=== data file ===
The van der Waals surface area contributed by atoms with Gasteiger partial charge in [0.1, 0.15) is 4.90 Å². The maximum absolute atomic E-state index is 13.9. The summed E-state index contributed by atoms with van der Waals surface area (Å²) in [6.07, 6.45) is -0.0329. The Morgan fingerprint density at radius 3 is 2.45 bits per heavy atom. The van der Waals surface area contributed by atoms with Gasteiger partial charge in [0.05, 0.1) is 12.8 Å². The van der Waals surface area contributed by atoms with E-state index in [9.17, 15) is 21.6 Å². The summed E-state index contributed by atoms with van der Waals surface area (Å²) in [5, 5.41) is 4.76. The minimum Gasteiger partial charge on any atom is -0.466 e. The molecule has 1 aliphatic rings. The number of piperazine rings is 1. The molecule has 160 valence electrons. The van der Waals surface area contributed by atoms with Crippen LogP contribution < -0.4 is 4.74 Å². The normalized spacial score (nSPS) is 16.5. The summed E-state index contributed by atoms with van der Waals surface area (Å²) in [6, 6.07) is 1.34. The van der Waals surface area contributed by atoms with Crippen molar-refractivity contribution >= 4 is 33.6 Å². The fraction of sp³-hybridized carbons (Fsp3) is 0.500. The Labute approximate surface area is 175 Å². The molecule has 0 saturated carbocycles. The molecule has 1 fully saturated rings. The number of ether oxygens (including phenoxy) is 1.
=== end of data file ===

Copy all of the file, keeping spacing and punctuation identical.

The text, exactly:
The van der Waals surface area contributed by atoms with Gasteiger partial charge in [0.1, 0.15) is 4.90 Å². The maximum absolute atomic E-state index is 13.9. The summed E-state index contributed by atoms with van der Waals surface area (Å²) in [6.07, 6.45) is -0.0329. The Morgan fingerprint density at radius 3 is 2.45 bits per heavy atom. The van der Waals surface area contributed by atoms with Gasteiger partial charge in [0.05, 0.1) is 12.8 Å². The van der Waals surface area contributed by atoms with E-state index in [9.17, 15) is 21.6 Å². The summed E-state index contributed by atoms with van der Waals surface area (Å²) in [5, 5.41) is 4.76. The minimum Gasteiger partial charge on any atom is -0.466 e. The molecule has 1 aliphatic rings. The number of piperazine rings is 1. The molecule has 160 valence electrons. The van der Waals surface area contributed by atoms with Crippen LogP contribution < -0.4 is 4.74 Å². The normalized spacial score (nSPS) is 16.5. The summed E-state index contributed by atoms with van der Waals surface area (Å²) in [6, 6.07) is 1.34. The van der Waals surface area contributed by atoms with Crippen molar-refractivity contribution >= 4 is 33.6 Å². The fraction of sp³-hybridized carbons (Fsp3) is 0.500. The Labute approximate surface area is 175 Å². The molecule has 0 saturated carbocycles. The molecule has 1 fully saturated rings. The number of ether oxygens (including phenoxy) is 1.